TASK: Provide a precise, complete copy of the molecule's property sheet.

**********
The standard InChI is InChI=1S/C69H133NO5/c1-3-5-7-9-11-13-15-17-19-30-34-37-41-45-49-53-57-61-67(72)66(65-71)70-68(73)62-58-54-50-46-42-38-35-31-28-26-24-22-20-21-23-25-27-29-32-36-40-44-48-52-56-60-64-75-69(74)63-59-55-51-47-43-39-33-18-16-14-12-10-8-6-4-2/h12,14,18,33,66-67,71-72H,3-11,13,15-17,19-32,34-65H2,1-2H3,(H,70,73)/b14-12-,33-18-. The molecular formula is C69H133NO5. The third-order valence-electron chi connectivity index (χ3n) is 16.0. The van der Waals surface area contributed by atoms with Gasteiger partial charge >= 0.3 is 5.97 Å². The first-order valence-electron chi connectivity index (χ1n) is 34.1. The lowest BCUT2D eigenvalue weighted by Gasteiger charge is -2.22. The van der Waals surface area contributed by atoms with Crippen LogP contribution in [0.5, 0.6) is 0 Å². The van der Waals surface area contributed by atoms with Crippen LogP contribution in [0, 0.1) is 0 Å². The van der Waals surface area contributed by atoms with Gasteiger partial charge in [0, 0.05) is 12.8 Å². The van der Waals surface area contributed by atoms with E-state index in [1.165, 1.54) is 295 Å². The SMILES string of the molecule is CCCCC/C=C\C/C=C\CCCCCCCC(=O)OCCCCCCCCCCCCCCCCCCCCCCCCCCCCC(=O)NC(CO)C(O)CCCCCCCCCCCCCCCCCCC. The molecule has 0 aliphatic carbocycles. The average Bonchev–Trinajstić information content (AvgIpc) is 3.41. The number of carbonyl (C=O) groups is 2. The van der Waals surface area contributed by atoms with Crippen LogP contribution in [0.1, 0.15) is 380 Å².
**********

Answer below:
The standard InChI is InChI=1S/C69H133NO5/c1-3-5-7-9-11-13-15-17-19-30-34-37-41-45-49-53-57-61-67(72)66(65-71)70-68(73)62-58-54-50-46-42-38-35-31-28-26-24-22-20-21-23-25-27-29-32-36-40-44-48-52-56-60-64-75-69(74)63-59-55-51-47-43-39-33-18-16-14-12-10-8-6-4-2/h12,14,18,33,66-67,71-72H,3-11,13,15-17,19-32,34-65H2,1-2H3,(H,70,73)/b14-12-,33-18-. The molecular formula is C69H133NO5. The third-order valence-electron chi connectivity index (χ3n) is 16.0. The van der Waals surface area contributed by atoms with Gasteiger partial charge >= 0.3 is 5.97 Å². The first-order valence-electron chi connectivity index (χ1n) is 34.1. The lowest BCUT2D eigenvalue weighted by Gasteiger charge is -2.22. The van der Waals surface area contributed by atoms with Crippen LogP contribution in [0.5, 0.6) is 0 Å². The van der Waals surface area contributed by atoms with Crippen LogP contribution in [0, 0.1) is 0 Å². The van der Waals surface area contributed by atoms with Gasteiger partial charge in [0, 0.05) is 12.8 Å². The van der Waals surface area contributed by atoms with E-state index in [1.165, 1.54) is 295 Å². The SMILES string of the molecule is CCCCC/C=C\C/C=C\CCCCCCCC(=O)OCCCCCCCCCCCCCCCCCCCCCCCCCCCCC(=O)NC(CO)C(O)CCCCCCCCCCCCCCCCCCC. The molecule has 0 aliphatic carbocycles. The average Bonchev–Trinajstić information content (AvgIpc) is 3.41. The number of carbonyl (C=O) groups is 2. The van der Waals surface area contributed by atoms with Crippen LogP contribution in [0.1, 0.15) is 380 Å².